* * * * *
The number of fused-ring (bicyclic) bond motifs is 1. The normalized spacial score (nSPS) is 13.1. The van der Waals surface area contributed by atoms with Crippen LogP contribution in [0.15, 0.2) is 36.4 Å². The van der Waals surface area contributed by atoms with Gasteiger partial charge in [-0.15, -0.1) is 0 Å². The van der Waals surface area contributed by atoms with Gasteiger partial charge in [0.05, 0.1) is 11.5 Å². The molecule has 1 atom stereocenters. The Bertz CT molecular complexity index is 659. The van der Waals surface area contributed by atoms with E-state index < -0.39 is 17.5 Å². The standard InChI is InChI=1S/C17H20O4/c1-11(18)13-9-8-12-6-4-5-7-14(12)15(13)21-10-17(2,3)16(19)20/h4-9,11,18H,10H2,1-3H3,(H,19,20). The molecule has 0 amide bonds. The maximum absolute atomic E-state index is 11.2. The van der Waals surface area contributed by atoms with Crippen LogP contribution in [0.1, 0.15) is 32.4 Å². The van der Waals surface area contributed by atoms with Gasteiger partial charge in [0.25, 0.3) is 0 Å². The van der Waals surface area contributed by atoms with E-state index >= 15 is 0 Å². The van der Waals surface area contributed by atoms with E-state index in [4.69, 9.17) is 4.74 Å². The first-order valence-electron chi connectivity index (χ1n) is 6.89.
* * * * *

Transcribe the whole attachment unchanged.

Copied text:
The number of fused-ring (bicyclic) bond motifs is 1. The normalized spacial score (nSPS) is 13.1. The van der Waals surface area contributed by atoms with Crippen LogP contribution in [0.15, 0.2) is 36.4 Å². The van der Waals surface area contributed by atoms with Gasteiger partial charge in [-0.15, -0.1) is 0 Å². The van der Waals surface area contributed by atoms with Gasteiger partial charge in [0.05, 0.1) is 11.5 Å². The molecule has 1 atom stereocenters. The Bertz CT molecular complexity index is 659. The van der Waals surface area contributed by atoms with E-state index < -0.39 is 17.5 Å². The standard InChI is InChI=1S/C17H20O4/c1-11(18)13-9-8-12-6-4-5-7-14(12)15(13)21-10-17(2,3)16(19)20/h4-9,11,18H,10H2,1-3H3,(H,19,20). The molecule has 0 amide bonds. The maximum absolute atomic E-state index is 11.2. The van der Waals surface area contributed by atoms with Crippen LogP contribution in [0.1, 0.15) is 32.4 Å². The van der Waals surface area contributed by atoms with Gasteiger partial charge in [0.25, 0.3) is 0 Å². The van der Waals surface area contributed by atoms with E-state index >= 15 is 0 Å². The van der Waals surface area contributed by atoms with E-state index in [4.69, 9.17) is 4.74 Å². The first-order valence-electron chi connectivity index (χ1n) is 6.89.